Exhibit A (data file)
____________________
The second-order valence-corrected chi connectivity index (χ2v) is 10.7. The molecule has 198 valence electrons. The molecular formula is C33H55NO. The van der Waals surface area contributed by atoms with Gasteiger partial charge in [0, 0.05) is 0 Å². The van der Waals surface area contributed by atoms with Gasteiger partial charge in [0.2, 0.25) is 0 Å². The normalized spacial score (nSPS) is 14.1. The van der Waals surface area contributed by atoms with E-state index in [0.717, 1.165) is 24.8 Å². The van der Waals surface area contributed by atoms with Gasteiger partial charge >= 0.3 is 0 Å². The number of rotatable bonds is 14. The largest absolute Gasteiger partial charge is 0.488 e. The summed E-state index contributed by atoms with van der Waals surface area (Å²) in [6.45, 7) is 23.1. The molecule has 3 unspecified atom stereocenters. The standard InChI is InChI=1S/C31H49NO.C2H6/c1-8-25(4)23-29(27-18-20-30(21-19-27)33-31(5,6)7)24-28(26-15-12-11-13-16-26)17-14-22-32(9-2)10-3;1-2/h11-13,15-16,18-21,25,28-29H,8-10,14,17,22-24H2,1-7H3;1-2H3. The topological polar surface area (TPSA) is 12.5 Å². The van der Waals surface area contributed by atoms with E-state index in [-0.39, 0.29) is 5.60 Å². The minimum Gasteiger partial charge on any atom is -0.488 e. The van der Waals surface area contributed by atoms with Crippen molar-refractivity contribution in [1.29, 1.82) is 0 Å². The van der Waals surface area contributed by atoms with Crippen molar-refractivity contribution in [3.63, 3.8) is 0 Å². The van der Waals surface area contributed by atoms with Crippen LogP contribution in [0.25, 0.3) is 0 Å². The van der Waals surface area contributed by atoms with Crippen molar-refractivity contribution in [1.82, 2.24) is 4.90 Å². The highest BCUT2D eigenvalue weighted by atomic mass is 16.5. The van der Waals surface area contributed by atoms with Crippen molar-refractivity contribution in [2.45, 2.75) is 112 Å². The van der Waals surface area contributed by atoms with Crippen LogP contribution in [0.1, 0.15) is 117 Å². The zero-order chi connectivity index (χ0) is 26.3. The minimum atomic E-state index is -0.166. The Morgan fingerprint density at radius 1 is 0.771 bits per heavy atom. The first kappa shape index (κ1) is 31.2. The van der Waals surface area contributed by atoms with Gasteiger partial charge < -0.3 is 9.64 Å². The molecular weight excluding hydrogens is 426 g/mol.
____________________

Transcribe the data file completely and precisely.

The second-order valence-corrected chi connectivity index (χ2v) is 10.7. The molecule has 198 valence electrons. The molecular formula is C33H55NO. The van der Waals surface area contributed by atoms with Gasteiger partial charge in [0, 0.05) is 0 Å². The van der Waals surface area contributed by atoms with Gasteiger partial charge in [0.2, 0.25) is 0 Å². The normalized spacial score (nSPS) is 14.1. The van der Waals surface area contributed by atoms with E-state index in [0.717, 1.165) is 24.8 Å². The van der Waals surface area contributed by atoms with Gasteiger partial charge >= 0.3 is 0 Å². The number of rotatable bonds is 14. The largest absolute Gasteiger partial charge is 0.488 e. The summed E-state index contributed by atoms with van der Waals surface area (Å²) in [6.45, 7) is 23.1. The molecule has 3 unspecified atom stereocenters. The standard InChI is InChI=1S/C31H49NO.C2H6/c1-8-25(4)23-29(27-18-20-30(21-19-27)33-31(5,6)7)24-28(26-15-12-11-13-16-26)17-14-22-32(9-2)10-3;1-2/h11-13,15-16,18-21,25,28-29H,8-10,14,17,22-24H2,1-7H3;1-2H3. The topological polar surface area (TPSA) is 12.5 Å². The van der Waals surface area contributed by atoms with E-state index in [-0.39, 0.29) is 5.60 Å². The minimum Gasteiger partial charge on any atom is -0.488 e. The van der Waals surface area contributed by atoms with Crippen molar-refractivity contribution in [1.29, 1.82) is 0 Å². The van der Waals surface area contributed by atoms with Crippen molar-refractivity contribution in [3.63, 3.8) is 0 Å². The van der Waals surface area contributed by atoms with Crippen LogP contribution in [0.25, 0.3) is 0 Å². The van der Waals surface area contributed by atoms with Crippen molar-refractivity contribution in [1.82, 2.24) is 4.90 Å². The highest BCUT2D eigenvalue weighted by atomic mass is 16.5. The van der Waals surface area contributed by atoms with Crippen molar-refractivity contribution in [2.45, 2.75) is 112 Å². The van der Waals surface area contributed by atoms with Crippen LogP contribution in [0.1, 0.15) is 117 Å². The zero-order chi connectivity index (χ0) is 26.3. The minimum atomic E-state index is -0.166. The Morgan fingerprint density at radius 1 is 0.771 bits per heavy atom. The first kappa shape index (κ1) is 31.2. The van der Waals surface area contributed by atoms with Gasteiger partial charge < -0.3 is 9.64 Å². The molecular weight excluding hydrogens is 426 g/mol.